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Michigan Supreme Court

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7 (0 vacancies)

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Rules Can't be Applied Retroactively

Tue, 06/10/2014

LaFontaine Saline Inc v. Chrysler Group LLC: A new rule enforced by the 2010 Vehicle Dealer Act has changed the area radius in which you have to notify car dealerships in the area if another dealership wishes to sell the same line of vehicles. Expanding it from 6 to 9 miles, a suit was filed testing whether the rule applies retroactively to dealerships that were established before the new rule.


The Michigan Supreme Court ruled that the rule does not apply retroactively and therefore dealerships that currently compete with the same vehicle lines within a 9 mile radius are allowed to continue with their contracts undisturbed and unchallenged.

Read the full decision here

The Owner? The Rider? The Title Holder? Or the Driver?

Tue, 06/10/2014

Estate of Sholberg v. Truman: Sholberg died of her injuries after she hit Daniel Truman’s horse with her car. The horse had escaped its stall and had been in the middle of the road. Sholberg’s estate filed a negligence suit against Daniel, the owner of the horse, and also Robert and Marilyn Truman, the title owner of the property on which the horse stall was located and Daniel operates his farm. Robert and Marilyn have not been to the property in over a decade and do not influence or are informed of any actions of Daniel. Robert and Marilyn appealed the suit against them on the argument that they were not in physical control or possession of what happens with their property.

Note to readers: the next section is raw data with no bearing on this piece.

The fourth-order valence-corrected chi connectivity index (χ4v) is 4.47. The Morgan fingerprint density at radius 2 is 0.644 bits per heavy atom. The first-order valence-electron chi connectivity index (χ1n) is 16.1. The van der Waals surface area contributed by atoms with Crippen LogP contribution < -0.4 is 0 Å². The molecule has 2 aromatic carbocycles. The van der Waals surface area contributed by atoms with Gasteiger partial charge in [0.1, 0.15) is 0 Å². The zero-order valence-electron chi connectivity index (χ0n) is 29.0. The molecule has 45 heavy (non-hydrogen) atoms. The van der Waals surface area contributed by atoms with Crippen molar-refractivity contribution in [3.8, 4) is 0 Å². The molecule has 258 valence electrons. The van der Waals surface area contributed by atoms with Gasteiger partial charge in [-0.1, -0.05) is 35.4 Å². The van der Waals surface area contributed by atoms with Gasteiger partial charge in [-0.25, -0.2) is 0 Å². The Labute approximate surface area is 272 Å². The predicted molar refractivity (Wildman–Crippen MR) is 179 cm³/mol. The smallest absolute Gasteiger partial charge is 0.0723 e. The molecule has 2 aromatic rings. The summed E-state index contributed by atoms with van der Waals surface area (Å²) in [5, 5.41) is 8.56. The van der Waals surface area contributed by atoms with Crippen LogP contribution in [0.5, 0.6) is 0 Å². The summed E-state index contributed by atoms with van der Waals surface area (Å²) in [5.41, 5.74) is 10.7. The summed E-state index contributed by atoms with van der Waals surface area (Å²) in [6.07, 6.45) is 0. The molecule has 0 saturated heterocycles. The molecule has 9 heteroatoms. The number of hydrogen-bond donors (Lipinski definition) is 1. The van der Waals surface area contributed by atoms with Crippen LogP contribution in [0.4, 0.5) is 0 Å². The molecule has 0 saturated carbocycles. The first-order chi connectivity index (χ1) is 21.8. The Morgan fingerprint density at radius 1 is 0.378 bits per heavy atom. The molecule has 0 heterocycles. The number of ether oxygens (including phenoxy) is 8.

The Supreme Court of Michigan ruled in favor of Robert and Marilyn Truman. The Court concluded that Robert and Marilyn were in no position to affect the events that occurred with Daniel’s horse and that Daniel was the only one in the situation who had responsibility over the horse. As a result, the Court dropped the negligence case against Robert and Marilyn but affirmed the negligence claim against Daniel.

Read the full decision here

When a Governor has Decider's Remorse

Tue, 06/03/2014

Makowski v. Granholm: Makowski was convicted of first degree murder but was granted a commutation for his sentence. A commutation is a lessoning of punishment and is usually conditional. The Governor approved, signed the commutation, and delivered it to the Secretary of the State. Days later, the Governor regretted her decision, revoked the commutation, destroyed all evidence of its existence, and informed Makowski of the reinstatement of his original statement. Makowski filed suit against the Governor and the Secretary on the grounds that the revocation and their acts were unconstitutional.


The Michigan Supreme Court affirmed the rulings of the lesser courts by ruling in favor of Makowski. Since the Governor officially signed the commutation, affixed the state seal on it, and delivered it to the Secretary of State, the commutation was completed, approved, and in effect. As a result, the plaintiff was granted the commutation and it cannot be revoked. The Governor and Secretary of State acted outside of their constitutional authority by issuing the revocation.

Read the full decision here